Alumni Profiles

Alumni Profile: Carlos Ramirez of Black Army Jacket and Fuse

By July 6, 2015 No Comments

In our Alumni Profiles section, we talk to people who are graduates of the Punk Rock MBA program: people who cut their teeth in the DIY scene and use their roots in DIY as the foundation of their professional success. In this installment, I caught up with my good friend Carlos Ramirez, who is a fellow veteran of the 90s power violence scene with a soft spot for pop-punk and has worked in the entertainment industry in a variety of roles.

If you’re an Alumni who wants to tell your story, get in touch!

Give us your life story in a few sentences: who are you, what is/was your involvement in punk/hc/diy culture and what is your “real job”?
I’m a 40-year-old native New Yorker living in Los Angeles with my wife and two kids. We’ve been out here for about 10 years now. I used to be in the band Black Army Jacket in the ‘90s. We toured a lot and released a bunch of records during our time together. Our 1998 album, 222, is being reissued this summer. Around 2001 or so, I ran a label called Imperial Kingdom, and I put out a 12” by Goretex of the rap group Non Phixion. The last touring band I played in was called Lakota. That was more of a melodic rock kind of thing.

I’m currently “singing” in a band called Deny the Cross which also features Dave Witte (Municipal Waste, Black Army Jacket), Dan Lactose (Spazz, Funeral Shock), and Frank from Plutocracy. We’ll have a record coming out within the next few months we recorded in Oakland and New Jersey.

On the career front, I work at Fuse, the cable network, as a producer and writer. My team is handling original video content for the company right now as we’re in the process of re-branding the network. We’re also launching a new channel in the fall, and I’ll be working on that as well.

Carlos in action with Deny The Cross

What did you learn from your time in DIY culture that has helped you in a professional capacity?
I’d have to say the “if I don’t do it, no one else is going to do it for me” type of attitude. In my current role at Fuse, I spend a lot of my time hunting down artists, managers, and agents. I used to do that when I played in touring bands. With budgets shrinking everywhere, you have to wear a lot of different hats in order to get things done. I’ve seen a lot of people sink in this business because of that.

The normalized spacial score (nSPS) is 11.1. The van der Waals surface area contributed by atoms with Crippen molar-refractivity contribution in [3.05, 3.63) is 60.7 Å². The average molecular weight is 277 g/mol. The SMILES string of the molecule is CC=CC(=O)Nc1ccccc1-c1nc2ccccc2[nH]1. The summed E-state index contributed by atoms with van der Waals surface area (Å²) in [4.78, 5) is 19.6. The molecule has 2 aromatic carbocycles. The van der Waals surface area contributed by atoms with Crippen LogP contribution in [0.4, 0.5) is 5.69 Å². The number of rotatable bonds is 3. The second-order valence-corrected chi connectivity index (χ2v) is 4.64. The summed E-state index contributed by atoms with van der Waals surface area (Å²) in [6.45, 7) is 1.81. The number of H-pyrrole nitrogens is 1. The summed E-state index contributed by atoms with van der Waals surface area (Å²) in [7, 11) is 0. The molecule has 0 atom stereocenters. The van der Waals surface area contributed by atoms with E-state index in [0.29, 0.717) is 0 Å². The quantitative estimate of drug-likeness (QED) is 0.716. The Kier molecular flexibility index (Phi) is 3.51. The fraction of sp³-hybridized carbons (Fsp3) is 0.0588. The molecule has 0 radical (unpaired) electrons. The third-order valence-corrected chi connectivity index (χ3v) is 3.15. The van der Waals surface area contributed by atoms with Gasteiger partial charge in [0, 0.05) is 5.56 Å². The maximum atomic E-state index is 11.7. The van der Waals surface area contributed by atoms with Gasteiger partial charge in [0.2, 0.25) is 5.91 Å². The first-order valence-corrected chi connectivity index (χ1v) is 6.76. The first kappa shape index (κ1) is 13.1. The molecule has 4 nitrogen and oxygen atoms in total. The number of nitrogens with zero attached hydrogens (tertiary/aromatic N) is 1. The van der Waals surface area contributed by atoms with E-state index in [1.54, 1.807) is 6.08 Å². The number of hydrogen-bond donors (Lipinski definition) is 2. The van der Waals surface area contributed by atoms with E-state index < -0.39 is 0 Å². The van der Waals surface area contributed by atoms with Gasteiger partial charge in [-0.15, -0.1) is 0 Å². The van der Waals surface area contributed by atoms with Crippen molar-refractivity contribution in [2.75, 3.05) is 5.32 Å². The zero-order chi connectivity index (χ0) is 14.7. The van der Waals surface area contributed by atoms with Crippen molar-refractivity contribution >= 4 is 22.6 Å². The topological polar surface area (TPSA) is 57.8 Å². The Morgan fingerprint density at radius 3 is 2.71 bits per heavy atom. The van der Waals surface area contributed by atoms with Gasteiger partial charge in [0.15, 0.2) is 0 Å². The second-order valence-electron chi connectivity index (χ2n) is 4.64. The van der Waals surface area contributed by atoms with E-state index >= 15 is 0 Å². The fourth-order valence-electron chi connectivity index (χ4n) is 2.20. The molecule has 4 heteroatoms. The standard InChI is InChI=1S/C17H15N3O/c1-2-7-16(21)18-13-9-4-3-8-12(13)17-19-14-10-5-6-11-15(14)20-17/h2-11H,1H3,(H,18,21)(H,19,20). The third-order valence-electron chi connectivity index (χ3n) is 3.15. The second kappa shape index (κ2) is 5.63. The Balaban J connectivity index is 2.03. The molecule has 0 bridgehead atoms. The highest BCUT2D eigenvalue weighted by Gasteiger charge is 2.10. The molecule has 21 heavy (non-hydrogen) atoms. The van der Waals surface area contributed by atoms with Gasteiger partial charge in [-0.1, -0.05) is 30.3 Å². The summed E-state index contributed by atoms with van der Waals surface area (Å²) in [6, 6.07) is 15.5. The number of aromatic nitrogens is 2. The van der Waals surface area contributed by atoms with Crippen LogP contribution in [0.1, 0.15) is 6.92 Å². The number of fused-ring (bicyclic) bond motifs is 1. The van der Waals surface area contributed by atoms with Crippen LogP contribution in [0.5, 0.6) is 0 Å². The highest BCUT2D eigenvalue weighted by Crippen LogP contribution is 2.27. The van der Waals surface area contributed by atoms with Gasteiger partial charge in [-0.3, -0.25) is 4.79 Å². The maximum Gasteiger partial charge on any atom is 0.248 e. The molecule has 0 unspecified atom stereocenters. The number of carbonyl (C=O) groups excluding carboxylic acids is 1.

On the flip side of that coin, are there any bad habits or bad ideas that you picked up that have held you back professionally?
I’ve found that my brutally honest point of view has gotten me in trouble in the past in work-related situations. I’m still working on that 🙂

carlos hike

Carlos representing Human Remains on an “old hardcore guys go hiking” expedition

You grew up in an era of the NYC scene where things were, shall we say, not exactly like an office environment, although it doesn’t seem like any of that rubbed off on you.
Yeah, I know what you mean. I grew up around a lot of knuckleheads. I loved some of them, but outside of a few moments here and there, that kind of behavior was never truly my thing. One thing I’ve noticed throughout the years is the whole slang thing. Some people don’t know when to turn that off. In the past, I’ve seen people in work meetings use slang like they are outside of bodega on Roosevelt Ave. in Queens. That’s a quick way to have someone not take you seriously at work.

You’ve worked in the music industry quite a bit as well as outside of it. What advice would you have for anyone who wants to transition from the music industry to the “real world” or vice versa?
I can’t tell you how many times I’ve come across people at different companies throughout the last decade that I originally knew through playing in bands. They were usually the person in their bands that handled a lot of the logistical stuff. That means they got to interface with a lot of people within the music industry. That’s the kind of thing that could help you if you ever want to transition from musician to music industry person.

So, it comes down to networking. It frustrates me sometimes because I wish it just came down to doing good work, but that’s definitely not everything. At the end of the day, it comes down to networking, and having someone open a door for you. Don’t get me wrong, if you don’t do good work, you’ll be out of a job sooner or later. But having great connections is still king.

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